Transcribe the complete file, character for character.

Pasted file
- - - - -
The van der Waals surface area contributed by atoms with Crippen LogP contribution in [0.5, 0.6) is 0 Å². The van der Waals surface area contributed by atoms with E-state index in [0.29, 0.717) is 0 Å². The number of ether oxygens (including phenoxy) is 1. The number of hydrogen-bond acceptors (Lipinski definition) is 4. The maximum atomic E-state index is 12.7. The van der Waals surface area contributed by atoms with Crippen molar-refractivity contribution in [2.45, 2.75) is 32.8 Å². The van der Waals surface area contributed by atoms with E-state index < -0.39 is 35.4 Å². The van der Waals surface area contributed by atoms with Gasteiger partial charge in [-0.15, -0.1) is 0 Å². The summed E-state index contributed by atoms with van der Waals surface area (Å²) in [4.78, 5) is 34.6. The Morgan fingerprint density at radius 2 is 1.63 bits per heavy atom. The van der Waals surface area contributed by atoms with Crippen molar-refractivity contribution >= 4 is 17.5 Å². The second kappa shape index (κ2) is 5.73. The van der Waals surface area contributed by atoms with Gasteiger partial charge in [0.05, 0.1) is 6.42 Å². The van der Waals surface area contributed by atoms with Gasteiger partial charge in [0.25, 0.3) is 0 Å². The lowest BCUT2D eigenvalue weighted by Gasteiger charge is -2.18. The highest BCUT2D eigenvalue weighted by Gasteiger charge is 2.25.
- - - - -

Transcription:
The van der Waals surface area contributed by atoms with Crippen LogP contribution in [0.5, 0.6) is 0 Å². The van der Waals surface area contributed by atoms with E-state index in [0.29, 0.717) is 0 Å². The number of ether oxygens (including phenoxy) is 1. The number of hydrogen-bond acceptors (Lipinski definition) is 4. The maximum atomic E-state index is 12.7. The van der Waals surface area contributed by atoms with Crippen molar-refractivity contribution in [2.45, 2.75) is 32.8 Å². The van der Waals surface area contributed by atoms with E-state index < -0.39 is 35.4 Å². The van der Waals surface area contributed by atoms with Gasteiger partial charge in [-0.15, -0.1) is 0 Å². The summed E-state index contributed by atoms with van der Waals surface area (Å²) in [4.78, 5) is 34.6. The Morgan fingerprint density at radius 2 is 1.63 bits per heavy atom. The van der Waals surface area contributed by atoms with Crippen molar-refractivity contribution >= 4 is 17.5 Å². The second kappa shape index (κ2) is 5.73. The van der Waals surface area contributed by atoms with Gasteiger partial charge in [0.05, 0.1) is 6.42 Å². The van der Waals surface area contributed by atoms with Gasteiger partial charge in [0.25, 0.3) is 0 Å². The lowest BCUT2D eigenvalue weighted by Gasteiger charge is -2.18. The highest BCUT2D eigenvalue weighted by Gasteiger charge is 2.25.